This is the word always said backstage right before you start a show. This is the word that brings instant butterflies to your stomach. This is the word you spend months waiting to hear with a waiting audience. This is the word that all thespians live for.
There is nothing more thrilling to see and hear than a crowd applauding for a show you and your cast mates just performed, but to get to that stage; you have to start on average two or three months ahead of performance time. One thing people may not realize is just how long it takes to get to what they see on stage. The perfectly timed comedic flow, the perfect harmonies, are just as complex as where to stand or what to do with your hands in a scene. The number of late nights in the theater would shock people, you could go into rehearsal at six p.m. and not leave until midnight. You could be there all day (shoutout to set design/builders/sound techs/directors, etc.)!
Rehearsals are where groups of people become family. You could go into a show knowing not a single soul and leaving with great friends—another family. If you are friends with any one in theater, you hear them talk about their “theater family” and don’t understand why. Maybe this can help you understand.
Think about this, rehearsals are often three nights a week for three hours or so. In that time you are not only rehearsing a show, but you are bonding. Wait, how do you bond while at rehearsal, you ask? Bonding comes in many different forms. It can come from figuring out your characters and how you think they would say a line, how they would react to something, how they should interact with others, and jokes—lots of jokes. They come from trying to figure out your character, to be totally honest! Sometimes comedic moments have the most inside jokes but they could just as easily come from serious moments. Maybe even the best inside jokes.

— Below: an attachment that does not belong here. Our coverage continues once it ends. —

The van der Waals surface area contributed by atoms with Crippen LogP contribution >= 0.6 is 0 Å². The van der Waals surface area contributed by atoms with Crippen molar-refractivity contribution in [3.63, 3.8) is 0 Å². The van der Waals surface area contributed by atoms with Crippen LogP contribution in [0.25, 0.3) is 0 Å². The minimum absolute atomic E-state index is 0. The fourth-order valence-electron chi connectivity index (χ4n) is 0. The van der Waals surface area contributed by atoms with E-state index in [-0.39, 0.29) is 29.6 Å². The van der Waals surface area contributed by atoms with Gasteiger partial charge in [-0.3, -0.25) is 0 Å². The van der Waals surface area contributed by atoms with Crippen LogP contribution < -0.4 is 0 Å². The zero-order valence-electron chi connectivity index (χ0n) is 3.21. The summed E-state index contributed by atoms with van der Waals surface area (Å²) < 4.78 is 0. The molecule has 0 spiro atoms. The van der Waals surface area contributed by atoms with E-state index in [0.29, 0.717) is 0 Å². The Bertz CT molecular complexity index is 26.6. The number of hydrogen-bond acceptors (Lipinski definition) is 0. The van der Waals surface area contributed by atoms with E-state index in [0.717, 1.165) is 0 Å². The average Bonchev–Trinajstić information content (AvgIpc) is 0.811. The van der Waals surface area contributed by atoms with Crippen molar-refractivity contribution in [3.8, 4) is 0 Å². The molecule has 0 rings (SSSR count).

Getting ready for shows are often the best. Everyone talking having a good time, trying to shake the jitters or trying to make sure your voice is back because you went all out the night before. This is also where you realize how open theater people are (or in some cases this happens before). By this time, we are a family, one happy and dysfunctional family.
I want to thank anyone I’ve been in a show with because you guys have helped shape my love for theater as well as for your friendship. If you haven’t known how much I appreciate each and every one of you, consider this my sincere thank you. I seem to find more of who I am with every single show.
I also want to thank my friends that I’ve met outside of theater but we bonded over theater. You have helped me broaden my theater knowledge as well as push me to pursue things I didn’t think would be possible.
I just want to say, I love you all!
Break a leg, my friends!